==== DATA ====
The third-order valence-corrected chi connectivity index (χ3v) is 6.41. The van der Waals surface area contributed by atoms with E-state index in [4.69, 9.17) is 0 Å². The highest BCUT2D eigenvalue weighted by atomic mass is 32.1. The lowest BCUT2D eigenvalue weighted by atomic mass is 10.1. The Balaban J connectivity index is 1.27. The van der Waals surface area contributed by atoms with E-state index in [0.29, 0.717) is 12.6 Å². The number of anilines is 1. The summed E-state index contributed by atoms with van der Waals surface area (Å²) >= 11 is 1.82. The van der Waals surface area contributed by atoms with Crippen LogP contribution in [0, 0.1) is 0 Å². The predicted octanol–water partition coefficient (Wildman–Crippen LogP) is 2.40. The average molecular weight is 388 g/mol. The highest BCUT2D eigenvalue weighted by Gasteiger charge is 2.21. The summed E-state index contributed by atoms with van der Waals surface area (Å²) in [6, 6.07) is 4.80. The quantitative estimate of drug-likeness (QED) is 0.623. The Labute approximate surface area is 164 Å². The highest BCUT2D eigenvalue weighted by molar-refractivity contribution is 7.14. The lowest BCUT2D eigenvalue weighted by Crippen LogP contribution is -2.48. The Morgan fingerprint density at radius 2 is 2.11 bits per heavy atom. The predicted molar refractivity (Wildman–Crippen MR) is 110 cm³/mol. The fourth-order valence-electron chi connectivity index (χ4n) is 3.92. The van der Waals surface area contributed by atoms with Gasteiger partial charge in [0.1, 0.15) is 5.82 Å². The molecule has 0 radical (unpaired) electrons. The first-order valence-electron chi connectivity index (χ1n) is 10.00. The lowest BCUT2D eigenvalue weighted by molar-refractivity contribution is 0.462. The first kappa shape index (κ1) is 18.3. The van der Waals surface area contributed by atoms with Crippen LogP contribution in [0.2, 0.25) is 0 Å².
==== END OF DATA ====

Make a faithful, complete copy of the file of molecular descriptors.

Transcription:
The third-order valence-corrected chi connectivity index (χ3v) is 6.41. The van der Waals surface area contributed by atoms with E-state index in [4.69, 9.17) is 0 Å². The highest BCUT2D eigenvalue weighted by atomic mass is 32.1. The lowest BCUT2D eigenvalue weighted by atomic mass is 10.1. The Balaban J connectivity index is 1.27. The van der Waals surface area contributed by atoms with E-state index in [0.29, 0.717) is 12.6 Å². The number of anilines is 1. The summed E-state index contributed by atoms with van der Waals surface area (Å²) >= 11 is 1.82. The van der Waals surface area contributed by atoms with Crippen LogP contribution in [0, 0.1) is 0 Å². The predicted octanol–water partition coefficient (Wildman–Crippen LogP) is 2.40. The average molecular weight is 388 g/mol. The highest BCUT2D eigenvalue weighted by Gasteiger charge is 2.21. The summed E-state index contributed by atoms with van der Waals surface area (Å²) in [6, 6.07) is 4.80. The quantitative estimate of drug-likeness (QED) is 0.623. The Labute approximate surface area is 164 Å². The highest BCUT2D eigenvalue weighted by molar-refractivity contribution is 7.14. The lowest BCUT2D eigenvalue weighted by Crippen LogP contribution is -2.48. The Morgan fingerprint density at radius 2 is 2.11 bits per heavy atom. The predicted molar refractivity (Wildman–Crippen MR) is 110 cm³/mol. The fourth-order valence-electron chi connectivity index (χ4n) is 3.92. The van der Waals surface area contributed by atoms with Gasteiger partial charge in [0.1, 0.15) is 5.82 Å². The molecule has 0 radical (unpaired) electrons. The first-order valence-electron chi connectivity index (χ1n) is 10.00. The lowest BCUT2D eigenvalue weighted by molar-refractivity contribution is 0.462. The first kappa shape index (κ1) is 18.3. The van der Waals surface area contributed by atoms with Crippen LogP contribution in [0.2, 0.25) is 0 Å².